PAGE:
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TPP Colloquium: Culture

by Jock Given, Institute for Social Research, Swinburne University, Melbourne

Australia’s position on audiovisual and cultural goods and services ranges from agreements preserving extensive powers to implement and adapt policy measures to agreements preserving much more limited powers:


  • WTO: positive list and no commitments (cf. New Zealand’s commitments)
  • Bilateral agreements with Singapore, Thailand, Chile: negative list and broad cultural carve-outs
  • CER and AUSFTA: negative list and limited cultural carve-outs covering listed measures (very limited under CER)
  • SAFTA - Communication Services, and Recreational, Cultural and Sporting Services

Australia reserves the right to adopt or maintain any measure with respect to:

- the creative arts, cultural heritage and other cultural industries, including audiovisual services, entertainment services and libraries, archives, museums and other cultural services;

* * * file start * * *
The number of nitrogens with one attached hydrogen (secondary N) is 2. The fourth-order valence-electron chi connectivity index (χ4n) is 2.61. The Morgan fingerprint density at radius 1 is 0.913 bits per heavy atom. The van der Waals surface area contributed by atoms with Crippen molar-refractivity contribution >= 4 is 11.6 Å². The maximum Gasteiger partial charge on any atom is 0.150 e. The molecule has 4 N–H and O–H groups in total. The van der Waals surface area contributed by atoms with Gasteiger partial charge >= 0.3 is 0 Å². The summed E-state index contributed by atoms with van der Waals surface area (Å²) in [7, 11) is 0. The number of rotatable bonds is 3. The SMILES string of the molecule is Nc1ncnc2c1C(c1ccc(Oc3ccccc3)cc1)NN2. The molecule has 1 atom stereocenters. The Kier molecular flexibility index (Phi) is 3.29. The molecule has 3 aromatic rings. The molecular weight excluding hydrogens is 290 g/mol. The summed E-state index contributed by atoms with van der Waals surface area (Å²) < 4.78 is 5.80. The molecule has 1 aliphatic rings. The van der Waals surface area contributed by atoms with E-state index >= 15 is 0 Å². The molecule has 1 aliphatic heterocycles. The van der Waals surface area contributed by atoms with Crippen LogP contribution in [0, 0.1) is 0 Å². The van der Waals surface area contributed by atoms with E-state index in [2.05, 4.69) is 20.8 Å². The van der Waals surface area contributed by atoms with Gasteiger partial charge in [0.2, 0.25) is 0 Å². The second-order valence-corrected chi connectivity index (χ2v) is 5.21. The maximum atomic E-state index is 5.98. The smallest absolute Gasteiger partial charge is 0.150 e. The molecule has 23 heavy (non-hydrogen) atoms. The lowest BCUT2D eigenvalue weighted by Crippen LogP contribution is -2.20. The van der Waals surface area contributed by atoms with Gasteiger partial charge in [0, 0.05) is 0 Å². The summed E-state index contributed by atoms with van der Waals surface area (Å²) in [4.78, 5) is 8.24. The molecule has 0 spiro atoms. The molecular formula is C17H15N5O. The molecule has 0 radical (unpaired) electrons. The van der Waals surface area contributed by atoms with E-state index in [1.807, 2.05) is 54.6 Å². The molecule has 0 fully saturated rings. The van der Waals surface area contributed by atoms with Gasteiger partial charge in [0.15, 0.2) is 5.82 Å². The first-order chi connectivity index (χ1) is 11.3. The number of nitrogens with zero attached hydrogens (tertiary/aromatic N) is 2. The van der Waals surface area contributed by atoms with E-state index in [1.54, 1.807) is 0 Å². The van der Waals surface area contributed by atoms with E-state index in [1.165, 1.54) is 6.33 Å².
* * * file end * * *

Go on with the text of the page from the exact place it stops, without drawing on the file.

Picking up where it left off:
- broadcasting and audiovisual services, including measures with respect to planning, licensing and spectrum management, and including:

. services offered in Australia;

. international services originating from Australia.

 

‘Creative arts’ include: the performing arts – including theatre, dance and music – visual arts and craft, literature, film, television, video, radio, creative on-line content, indigenous traditional practice and contemporary cultural expression, and digital interactive media and hybrid arts work which uses new technologies to transcend discrete artform divisions.

‘Cultural heritage’ includes: ethnological, archaeological, historical, literary, artistic, scientific or technological moveable or built heritage, including the collections which are documented, preserved and exhibited by museums, galleries, libraries, archives and other heritage collecting institutions.

The 'Project Blue Sky' case in the 1990s was a key one in terms of Australia, New Zealand and a common market for media and communications services.

The global market for cultural goods and services